The house has a spacious, open plan, with a variety of built in furnishings, countertops, and cabinets. The main living space consists of a single open space that includes a sitting area, kitchen and dining area, and a fireplace nook. The space then opens out onto a large deck that cantilevers out amongst the trees. The house has a total of 393 square meters of floor space, 234 square meters of which are on the main floor, and 159 square meters on the lower level; which consist of three full bedrooms and two and a half baths. Natural materials provide a variety of colors and textures to create a warm interior environment. Materials used include cedar shingles, wood trim, gypsum board, carpet, slate tile, granite tile, and copper. The space of the house seems to flow effortlessly between inside and out by continuing the materials of the interior through the glass walls and out to the exterior. Curves add tranquility to the home; a series of curved, glue laminated beams support the high ceiling overhead, cedar shingles describe a series of organic curves, and a glass enclosed meditation room adjacent to the main space is a circle in section.Oshatz left no detail untouched; he provided for natural ventilation, and environmentally friendly gas-fired hot water radiant floor heating. As the resident is a lover of music, Oshatz carefully controlled the acoustics of the interior space, and designed the volumes of the house to resonate with the flow of music.

The exterior of the house consists of a series of horizontal layers featuring copper, cedar shingles, and a copper metal roof. The entrance walkway passes through a small Japanese garden.


6. Kunsthaus Graz

Looking like some kind of giant space slug trying to hide among the traditional buildings of Graz, Austria, the Kunsthaus Graz or Graz Art Museum, as it’s also known, is one of the boldest and best examples of organic architecture anywhere – at least on this planet. Its distinctive otherworldly form and ‘skin’ of made of iridescent blue acrylic panels has earned the building its nickname, ‘the friendly alien’. In both form and material, the building is designed to strike a dramatic contrast with the surrounding baroque roofs of its ‘host city’ with its red clay roofing tiles; however, it also integrates the façade of an 1847 iron house.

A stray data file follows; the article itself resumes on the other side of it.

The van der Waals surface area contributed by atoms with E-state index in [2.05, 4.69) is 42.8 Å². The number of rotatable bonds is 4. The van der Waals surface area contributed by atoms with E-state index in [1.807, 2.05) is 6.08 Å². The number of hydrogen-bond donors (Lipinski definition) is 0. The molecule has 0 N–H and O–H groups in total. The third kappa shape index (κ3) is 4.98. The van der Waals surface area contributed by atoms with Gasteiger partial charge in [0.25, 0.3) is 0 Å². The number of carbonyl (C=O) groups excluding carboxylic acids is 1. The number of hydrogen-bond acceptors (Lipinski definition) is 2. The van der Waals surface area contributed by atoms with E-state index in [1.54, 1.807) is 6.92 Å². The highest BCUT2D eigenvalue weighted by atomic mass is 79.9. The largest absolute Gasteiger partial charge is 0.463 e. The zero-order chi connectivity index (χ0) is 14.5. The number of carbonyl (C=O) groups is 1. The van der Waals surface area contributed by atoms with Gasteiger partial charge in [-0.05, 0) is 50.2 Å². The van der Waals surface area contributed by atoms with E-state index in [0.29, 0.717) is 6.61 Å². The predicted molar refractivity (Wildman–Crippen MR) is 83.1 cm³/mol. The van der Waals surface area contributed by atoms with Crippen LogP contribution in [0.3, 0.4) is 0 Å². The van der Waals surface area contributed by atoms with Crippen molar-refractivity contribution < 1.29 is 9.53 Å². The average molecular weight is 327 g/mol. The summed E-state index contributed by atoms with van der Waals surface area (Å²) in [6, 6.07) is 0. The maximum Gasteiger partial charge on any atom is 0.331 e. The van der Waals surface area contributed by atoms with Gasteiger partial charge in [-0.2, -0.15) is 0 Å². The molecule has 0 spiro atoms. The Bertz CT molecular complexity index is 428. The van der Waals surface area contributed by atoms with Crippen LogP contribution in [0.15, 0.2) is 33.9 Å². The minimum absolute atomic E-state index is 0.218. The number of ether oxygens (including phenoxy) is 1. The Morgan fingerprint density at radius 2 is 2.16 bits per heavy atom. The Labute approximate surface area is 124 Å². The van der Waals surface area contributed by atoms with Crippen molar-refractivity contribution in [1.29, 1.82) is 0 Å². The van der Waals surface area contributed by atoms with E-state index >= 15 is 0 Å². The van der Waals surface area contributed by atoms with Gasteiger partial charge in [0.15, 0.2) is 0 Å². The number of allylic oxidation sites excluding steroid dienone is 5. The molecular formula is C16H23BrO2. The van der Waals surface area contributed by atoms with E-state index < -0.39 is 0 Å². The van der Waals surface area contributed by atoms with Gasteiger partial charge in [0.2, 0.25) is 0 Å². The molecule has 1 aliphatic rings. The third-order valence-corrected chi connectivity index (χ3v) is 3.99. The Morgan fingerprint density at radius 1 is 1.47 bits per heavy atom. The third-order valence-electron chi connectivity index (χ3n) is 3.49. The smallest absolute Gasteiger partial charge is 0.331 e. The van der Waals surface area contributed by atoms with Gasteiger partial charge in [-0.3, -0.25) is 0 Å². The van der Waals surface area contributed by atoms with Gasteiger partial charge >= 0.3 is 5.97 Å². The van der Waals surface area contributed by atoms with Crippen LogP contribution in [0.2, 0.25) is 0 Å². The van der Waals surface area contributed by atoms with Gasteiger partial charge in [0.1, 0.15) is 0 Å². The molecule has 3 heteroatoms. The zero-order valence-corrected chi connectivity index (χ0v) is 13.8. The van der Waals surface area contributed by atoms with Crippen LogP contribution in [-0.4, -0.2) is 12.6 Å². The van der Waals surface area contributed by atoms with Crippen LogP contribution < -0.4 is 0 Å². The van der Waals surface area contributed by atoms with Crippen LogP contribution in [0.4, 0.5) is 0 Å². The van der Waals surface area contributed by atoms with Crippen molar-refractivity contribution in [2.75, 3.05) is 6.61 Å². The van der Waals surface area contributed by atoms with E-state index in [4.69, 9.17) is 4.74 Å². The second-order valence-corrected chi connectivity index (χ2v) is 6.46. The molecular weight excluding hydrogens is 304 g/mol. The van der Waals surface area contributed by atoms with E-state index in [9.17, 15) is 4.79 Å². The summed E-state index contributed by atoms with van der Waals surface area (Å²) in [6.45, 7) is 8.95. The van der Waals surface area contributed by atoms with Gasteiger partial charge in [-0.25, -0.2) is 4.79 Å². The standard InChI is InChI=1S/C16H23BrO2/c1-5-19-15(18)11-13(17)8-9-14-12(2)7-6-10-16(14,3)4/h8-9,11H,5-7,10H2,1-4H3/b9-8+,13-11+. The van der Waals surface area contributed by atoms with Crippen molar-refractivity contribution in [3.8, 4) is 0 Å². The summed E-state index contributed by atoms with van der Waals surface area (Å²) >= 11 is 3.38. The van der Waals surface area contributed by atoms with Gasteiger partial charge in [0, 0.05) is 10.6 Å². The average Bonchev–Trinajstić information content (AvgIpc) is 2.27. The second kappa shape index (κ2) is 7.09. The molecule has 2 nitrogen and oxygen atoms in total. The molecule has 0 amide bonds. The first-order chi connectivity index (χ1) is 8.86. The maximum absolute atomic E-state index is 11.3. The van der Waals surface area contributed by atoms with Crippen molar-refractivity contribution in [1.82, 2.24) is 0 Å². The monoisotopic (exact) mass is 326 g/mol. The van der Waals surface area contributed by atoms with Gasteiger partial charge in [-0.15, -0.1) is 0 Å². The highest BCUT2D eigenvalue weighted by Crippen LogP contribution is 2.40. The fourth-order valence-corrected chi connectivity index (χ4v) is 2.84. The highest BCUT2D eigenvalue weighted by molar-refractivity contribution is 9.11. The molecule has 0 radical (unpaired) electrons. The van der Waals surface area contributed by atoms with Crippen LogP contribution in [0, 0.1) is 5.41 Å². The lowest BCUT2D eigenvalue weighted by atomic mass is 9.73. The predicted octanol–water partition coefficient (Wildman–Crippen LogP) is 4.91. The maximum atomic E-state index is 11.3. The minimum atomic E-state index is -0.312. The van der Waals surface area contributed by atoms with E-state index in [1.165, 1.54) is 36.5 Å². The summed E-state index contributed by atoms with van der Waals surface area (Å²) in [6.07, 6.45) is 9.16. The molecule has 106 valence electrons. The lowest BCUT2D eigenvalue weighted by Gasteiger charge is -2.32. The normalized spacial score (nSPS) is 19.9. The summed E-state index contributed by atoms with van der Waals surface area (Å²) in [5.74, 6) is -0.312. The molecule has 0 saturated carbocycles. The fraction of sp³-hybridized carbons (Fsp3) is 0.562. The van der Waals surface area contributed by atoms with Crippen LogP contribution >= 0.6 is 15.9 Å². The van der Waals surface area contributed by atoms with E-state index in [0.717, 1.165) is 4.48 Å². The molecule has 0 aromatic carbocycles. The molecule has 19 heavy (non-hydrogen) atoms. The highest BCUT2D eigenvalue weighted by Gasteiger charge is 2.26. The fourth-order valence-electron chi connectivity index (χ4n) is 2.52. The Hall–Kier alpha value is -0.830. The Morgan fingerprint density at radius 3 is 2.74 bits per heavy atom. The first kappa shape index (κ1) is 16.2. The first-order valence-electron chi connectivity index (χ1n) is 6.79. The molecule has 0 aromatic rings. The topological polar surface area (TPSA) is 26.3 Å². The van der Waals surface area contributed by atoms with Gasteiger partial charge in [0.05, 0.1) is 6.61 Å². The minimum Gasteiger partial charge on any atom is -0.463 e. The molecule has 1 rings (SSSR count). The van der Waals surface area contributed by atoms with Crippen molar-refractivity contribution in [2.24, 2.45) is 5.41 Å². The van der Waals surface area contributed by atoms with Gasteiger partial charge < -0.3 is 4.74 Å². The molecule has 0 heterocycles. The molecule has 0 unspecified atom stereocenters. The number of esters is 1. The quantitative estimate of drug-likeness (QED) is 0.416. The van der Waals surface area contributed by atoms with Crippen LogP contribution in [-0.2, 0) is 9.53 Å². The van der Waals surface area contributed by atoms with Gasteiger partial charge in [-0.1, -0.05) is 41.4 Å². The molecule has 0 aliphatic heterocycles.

Kunsthaus Graz was designed by Colin Fournier and Sir Peter Cook. According to The Bartlett School of Architecture at University College London, the Kunsthaus’ design sought to be deliberately provocative, innovate museum design by offering a less “institutional” approach to organising exhibition spaces and employs new materials and manufacturing techniques. The building is an example of blob architecture, and has a skin made of iridescent blue acrylic panels that also double as photovoltaic panels. Owing to its shape contrasting with its surroundings. 


7. London Aquatics Centre

Hadid is surely one of the modern masters of organic architecture. In truth, we could have chosen many of Hadid’s buildings, such as the magnificent Heydar Aliyev Center in Baku, but in the end the unique relationship between concrete and water in her Aquatics Centre, designed for the London 2012 Olympics, swung it.The architect describes the building’s design as ‘a concept inspired by the fluid geometry of water in motion, creating spaces and a surrounding environment in sympathy with the river landscape of the Olympic Park’. An undulating roof sweeps up from the ground as a wave, enclosing the pools of the Centre with its unifying gesture. The London Aquatics Centre is designed to have the flexibility to accommodate the size and capacity of the London 2012 Olympic Games whilst also providing the optimum size and capacity for use in Legacy mode after the 2012 Games. 

The pool hall is expressed above the podium level by a large roof which arches along the same axis as the pools.Its form is generated by the sight lines for the spectators during the Olympic mode.Double-curvature geometry has been used to create a structure of parabolic arches that define its form. The roof undulates to differentiate the volumes of the competition and diving pools, and extends beyond the pool hall envelope to cover the external areas of the podium and entrance on the bridge.


8. The Fondation Jérôme Seydoux-Pathé

Despite its building height restrictions, Paris actually has pretty good form when it comes to allowing bold architectural statements that mix traditional and modern architecture – The Louvre Pyramid, for example.